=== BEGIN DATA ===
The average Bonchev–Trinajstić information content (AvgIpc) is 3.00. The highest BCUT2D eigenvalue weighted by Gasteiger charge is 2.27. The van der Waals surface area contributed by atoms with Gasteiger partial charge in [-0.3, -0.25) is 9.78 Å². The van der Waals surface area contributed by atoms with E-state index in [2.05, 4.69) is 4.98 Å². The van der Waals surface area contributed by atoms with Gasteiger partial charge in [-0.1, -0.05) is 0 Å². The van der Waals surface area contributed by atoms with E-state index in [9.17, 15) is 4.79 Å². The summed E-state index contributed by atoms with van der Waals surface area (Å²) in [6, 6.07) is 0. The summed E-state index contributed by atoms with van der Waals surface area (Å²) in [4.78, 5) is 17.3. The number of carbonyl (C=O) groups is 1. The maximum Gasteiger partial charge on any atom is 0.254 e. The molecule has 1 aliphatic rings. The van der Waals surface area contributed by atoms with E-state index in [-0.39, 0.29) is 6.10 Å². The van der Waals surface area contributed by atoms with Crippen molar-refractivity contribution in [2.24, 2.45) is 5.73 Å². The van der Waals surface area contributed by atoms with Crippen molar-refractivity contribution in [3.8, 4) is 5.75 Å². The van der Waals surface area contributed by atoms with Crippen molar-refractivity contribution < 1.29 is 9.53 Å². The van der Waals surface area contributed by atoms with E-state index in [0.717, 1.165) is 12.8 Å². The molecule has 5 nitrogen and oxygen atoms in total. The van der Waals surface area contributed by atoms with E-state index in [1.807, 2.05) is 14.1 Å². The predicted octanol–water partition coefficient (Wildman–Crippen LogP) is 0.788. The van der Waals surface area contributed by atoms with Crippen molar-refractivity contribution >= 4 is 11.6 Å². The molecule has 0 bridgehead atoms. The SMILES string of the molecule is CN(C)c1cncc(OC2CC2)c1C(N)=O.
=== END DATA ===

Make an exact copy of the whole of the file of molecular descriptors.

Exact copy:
The average Bonchev–Trinajstić information content (AvgIpc) is 3.00. The highest BCUT2D eigenvalue weighted by Gasteiger charge is 2.27. The van der Waals surface area contributed by atoms with Gasteiger partial charge in [-0.3, -0.25) is 9.78 Å². The van der Waals surface area contributed by atoms with E-state index in [2.05, 4.69) is 4.98 Å². The van der Waals surface area contributed by atoms with Gasteiger partial charge in [-0.1, -0.05) is 0 Å². The van der Waals surface area contributed by atoms with E-state index in [9.17, 15) is 4.79 Å². The summed E-state index contributed by atoms with van der Waals surface area (Å²) in [6, 6.07) is 0. The summed E-state index contributed by atoms with van der Waals surface area (Å²) in [4.78, 5) is 17.3. The number of carbonyl (C=O) groups is 1. The maximum Gasteiger partial charge on any atom is 0.254 e. The molecule has 1 aliphatic rings. The van der Waals surface area contributed by atoms with E-state index in [-0.39, 0.29) is 6.10 Å². The van der Waals surface area contributed by atoms with Crippen molar-refractivity contribution in [2.24, 2.45) is 5.73 Å². The van der Waals surface area contributed by atoms with Crippen molar-refractivity contribution in [3.8, 4) is 5.75 Å². The van der Waals surface area contributed by atoms with Crippen molar-refractivity contribution < 1.29 is 9.53 Å². The van der Waals surface area contributed by atoms with E-state index in [0.717, 1.165) is 12.8 Å². The molecule has 5 nitrogen and oxygen atoms in total. The van der Waals surface area contributed by atoms with E-state index in [1.807, 2.05) is 14.1 Å². The predicted octanol–water partition coefficient (Wildman–Crippen LogP) is 0.788. The van der Waals surface area contributed by atoms with Crippen molar-refractivity contribution >= 4 is 11.6 Å². The molecule has 0 bridgehead atoms. The SMILES string of the molecule is CN(C)c1cncc(OC2CC2)c1C(N)=O.